The masked ball is over or just beginning? CBSA reverses position on customs duties on masks and costumes 


October 2012

International Trade Bulletin

As a result of the Canadian International Trade Tribunal's (CITT) decision in Loblaws, the Canada Border Services Agency's ("CBSA") has released on September 21, 2012 D-Memorandum
D10-14-62 "Tariff Classification of Costumes"
(the "Memo") which addresses the CBSA interpretation of the tariff classification of costumes. This interpretation is the result of a 15-year battle between importers/retailers and Canadian Customs authorities and will continue to cause some uncertainty for importers/retailers in the near future.

The Memo refers to two CITT cases (Thinkway and Loblaws) and concludes that costumes can be classified in either Chapter 61 (high duty) and Chapter 95 (duty-free) goods. In Loblaws, the CITT was presented durability and re-usability arguments which did not exist in Thinkway. The Loblaws decision was also decided after a US decision (Rubie) which decided that "…textile costumes…generally recognized as not being normal articles of apparel, are classifiable as ‘festive articles'. Paragraphs 9 through 11 of the D-are the re-stated CBSA position which accepts a distinction between, for example, Halloween and high value theatrical and rental costumes.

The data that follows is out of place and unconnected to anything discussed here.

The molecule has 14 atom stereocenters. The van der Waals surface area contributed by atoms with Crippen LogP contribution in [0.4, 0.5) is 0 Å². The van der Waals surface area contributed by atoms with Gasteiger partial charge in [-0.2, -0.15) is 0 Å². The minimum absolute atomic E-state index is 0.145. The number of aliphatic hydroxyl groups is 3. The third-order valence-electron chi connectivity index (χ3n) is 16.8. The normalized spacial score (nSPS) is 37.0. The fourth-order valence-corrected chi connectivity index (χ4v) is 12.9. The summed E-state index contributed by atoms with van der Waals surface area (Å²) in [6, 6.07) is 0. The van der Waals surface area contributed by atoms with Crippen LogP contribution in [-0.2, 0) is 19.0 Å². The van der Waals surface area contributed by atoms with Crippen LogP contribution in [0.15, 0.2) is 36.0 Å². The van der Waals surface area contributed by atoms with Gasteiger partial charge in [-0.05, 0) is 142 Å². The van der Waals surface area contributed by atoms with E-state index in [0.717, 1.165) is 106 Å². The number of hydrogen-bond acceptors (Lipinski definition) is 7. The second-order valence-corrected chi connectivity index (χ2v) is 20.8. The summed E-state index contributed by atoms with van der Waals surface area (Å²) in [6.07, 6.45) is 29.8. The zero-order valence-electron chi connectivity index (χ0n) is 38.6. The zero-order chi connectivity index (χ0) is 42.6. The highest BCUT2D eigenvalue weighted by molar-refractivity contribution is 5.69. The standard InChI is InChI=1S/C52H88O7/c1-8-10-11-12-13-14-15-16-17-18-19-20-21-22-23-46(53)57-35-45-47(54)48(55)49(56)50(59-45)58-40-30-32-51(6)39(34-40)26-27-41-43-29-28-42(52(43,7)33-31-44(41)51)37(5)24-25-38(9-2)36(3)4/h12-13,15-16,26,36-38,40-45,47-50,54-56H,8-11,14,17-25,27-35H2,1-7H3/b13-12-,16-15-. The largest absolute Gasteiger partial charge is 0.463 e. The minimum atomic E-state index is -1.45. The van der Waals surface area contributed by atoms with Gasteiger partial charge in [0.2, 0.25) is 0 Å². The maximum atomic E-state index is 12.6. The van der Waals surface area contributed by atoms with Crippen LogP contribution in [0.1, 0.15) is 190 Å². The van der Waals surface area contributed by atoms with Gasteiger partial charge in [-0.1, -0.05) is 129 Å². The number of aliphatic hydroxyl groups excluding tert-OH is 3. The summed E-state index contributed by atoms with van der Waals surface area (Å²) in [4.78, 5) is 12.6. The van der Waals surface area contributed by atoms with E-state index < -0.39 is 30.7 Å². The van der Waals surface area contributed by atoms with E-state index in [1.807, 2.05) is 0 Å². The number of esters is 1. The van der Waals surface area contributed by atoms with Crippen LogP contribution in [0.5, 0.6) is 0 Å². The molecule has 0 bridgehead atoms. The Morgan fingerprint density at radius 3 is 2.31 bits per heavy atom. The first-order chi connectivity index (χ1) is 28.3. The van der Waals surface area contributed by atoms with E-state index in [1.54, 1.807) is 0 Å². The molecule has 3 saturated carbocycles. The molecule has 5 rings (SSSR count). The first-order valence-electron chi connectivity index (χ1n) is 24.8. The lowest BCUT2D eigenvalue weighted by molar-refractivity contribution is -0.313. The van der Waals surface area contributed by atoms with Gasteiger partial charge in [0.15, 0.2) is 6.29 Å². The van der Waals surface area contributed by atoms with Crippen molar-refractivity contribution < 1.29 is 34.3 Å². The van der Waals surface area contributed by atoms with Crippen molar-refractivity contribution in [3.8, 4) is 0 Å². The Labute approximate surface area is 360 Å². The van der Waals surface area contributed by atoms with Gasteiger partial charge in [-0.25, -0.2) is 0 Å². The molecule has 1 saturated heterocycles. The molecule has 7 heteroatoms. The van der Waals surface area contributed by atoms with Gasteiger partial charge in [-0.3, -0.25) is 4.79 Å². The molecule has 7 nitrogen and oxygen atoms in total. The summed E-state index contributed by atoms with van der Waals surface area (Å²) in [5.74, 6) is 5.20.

As will be described below, the conclusion reached in the Memo is not really descriptive of the CITT's position nor is it definitive. If a retailer is importing the pixie costume for the "Dance of the Pixie King" at school, there may be a reasonable claim that it is a duty-free festive article.

But a different dance costume could be yet a different story...

We fear (in the spirit of the Halloween season) that potential disagreements, regarding the durability and re-usability criteria of these imported goods and their consequent duty rates, will continue to haunt us.

by Philip Plante-Ajah

a cautionary note

The foregoing provides only an overview and does not constitute legal advice. Readers are cautioned against making any decisions based on this material alone. Rather, specific legal advice should be obtained.

© McMillan LLP 2012